It has been many years since Sea World Orlando was in the business of caring for sick or injured dolphins or small whales from the wild. With the outbreak of a deadly morbillivirus - a measles-like virus - in the Miami Aquarium, brought in by some sick pilot whales, which killed several of the aquarium's captive dolphins and other marine mammals, Sea World abruptly stopped the practice.
In the next few weeks, SeaWorld Orlando will open a new facility dedicated to the treatment of sick, injured, or stranded wild cetacea. The medical complex will be isolated from the main park and its exhibits, with its own tanks, water filtration systems, and even separate decontamination showers for employees. The main tank will contain 40,000 gallons with enough room to hold a 13-foot pilot whale.
Of SeaWorld's research and rehab efforts of various marine animals, Brad Andrews, chief zoological officer for SeaWorld Parks & Entertainment, said, "This is what we do. [It] gives us an extremely interesting example of what's going on with the wild populations. They're like the canaries in the coal mine as they come up on shore."
According to the National Marine Fisheries Service, about an average of 51 whales, dolphins, and porpoises are stranded on Florida shores, analyzed from eight years worth of recent data. Of that number, about a third of them were sent to rehab facilities.
Marine amusement parks like SeaWorld have been criticized by many pro-cetacean activists for the treatment of dolphins and whales in captivity. These are open ocean animals that utilize echo-location and various long-distance sounds as a form of communication and hunting. It is said that the tanks provided by marine amusements parks can not possibly provide enough room to ensure that the animals have a healthy, mentally-stimulating environment.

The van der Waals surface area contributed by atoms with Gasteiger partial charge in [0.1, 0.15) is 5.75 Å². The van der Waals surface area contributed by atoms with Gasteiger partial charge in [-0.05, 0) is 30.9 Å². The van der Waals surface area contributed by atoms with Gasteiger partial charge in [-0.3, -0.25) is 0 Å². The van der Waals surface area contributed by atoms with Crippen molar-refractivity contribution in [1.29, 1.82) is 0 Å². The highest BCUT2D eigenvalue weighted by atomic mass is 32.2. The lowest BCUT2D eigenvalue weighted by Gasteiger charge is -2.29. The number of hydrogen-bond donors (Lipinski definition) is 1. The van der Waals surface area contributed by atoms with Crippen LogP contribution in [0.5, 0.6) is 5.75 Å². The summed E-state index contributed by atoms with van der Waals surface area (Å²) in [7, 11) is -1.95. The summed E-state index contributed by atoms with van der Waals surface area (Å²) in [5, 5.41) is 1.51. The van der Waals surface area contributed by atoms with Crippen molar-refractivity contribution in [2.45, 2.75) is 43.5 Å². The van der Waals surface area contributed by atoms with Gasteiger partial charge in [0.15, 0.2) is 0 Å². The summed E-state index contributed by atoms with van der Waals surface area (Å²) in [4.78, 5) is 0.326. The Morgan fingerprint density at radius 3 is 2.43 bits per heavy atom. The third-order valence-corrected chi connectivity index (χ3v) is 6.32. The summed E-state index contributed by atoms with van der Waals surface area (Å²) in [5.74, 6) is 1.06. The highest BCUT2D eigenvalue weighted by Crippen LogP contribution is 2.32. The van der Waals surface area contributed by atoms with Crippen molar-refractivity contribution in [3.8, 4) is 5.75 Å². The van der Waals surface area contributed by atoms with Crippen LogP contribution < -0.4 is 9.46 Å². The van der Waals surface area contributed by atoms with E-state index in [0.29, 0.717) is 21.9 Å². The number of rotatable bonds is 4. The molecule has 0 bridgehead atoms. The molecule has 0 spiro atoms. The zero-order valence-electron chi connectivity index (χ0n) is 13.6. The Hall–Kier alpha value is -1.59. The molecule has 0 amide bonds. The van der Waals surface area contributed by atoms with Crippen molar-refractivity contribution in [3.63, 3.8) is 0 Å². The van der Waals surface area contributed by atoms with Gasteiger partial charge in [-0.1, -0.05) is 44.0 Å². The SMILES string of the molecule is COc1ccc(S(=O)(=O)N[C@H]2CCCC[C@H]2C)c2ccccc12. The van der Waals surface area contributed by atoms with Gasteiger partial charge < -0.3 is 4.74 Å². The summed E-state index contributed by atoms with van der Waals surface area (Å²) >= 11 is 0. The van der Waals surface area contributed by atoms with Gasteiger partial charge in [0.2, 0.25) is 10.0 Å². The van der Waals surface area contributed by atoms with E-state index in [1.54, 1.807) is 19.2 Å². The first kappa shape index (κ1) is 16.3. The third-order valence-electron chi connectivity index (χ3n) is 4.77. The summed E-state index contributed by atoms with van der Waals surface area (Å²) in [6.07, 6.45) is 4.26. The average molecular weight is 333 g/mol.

While that is an argument that has merit (and I am one that basically sides with that position), organizations like SeaWorld have also spent millions of dollars on research and rehab. So, it presents a bit of dilemma as it is the revenue from their entertainment activities that supports efforts like the new medical complex.
Critics believe SeaWorld's new facility is simply a politically-correct way to acquire new captive animals: nursing a sick or injured animal back to health and then transferring it to permanent captive status. SeaWorld has not acquired any new animals from the wild since the late 1970s. And of the 200 cetaceans held throughout the entire company's string of parks, only 5 were sick or injured animals rescued from the wild.
In response to critics, Andrews said, "The goal here is to take care of the animal, treat the animal and let it go." To be sure, there will be many who will be watching whether SeaWorld sticks to that strategy. If they do, it will be welcomed indeed - and captive dolphins and whales will be a separate argument to be debated.
Read about the new facility in the Orlando Sentinel.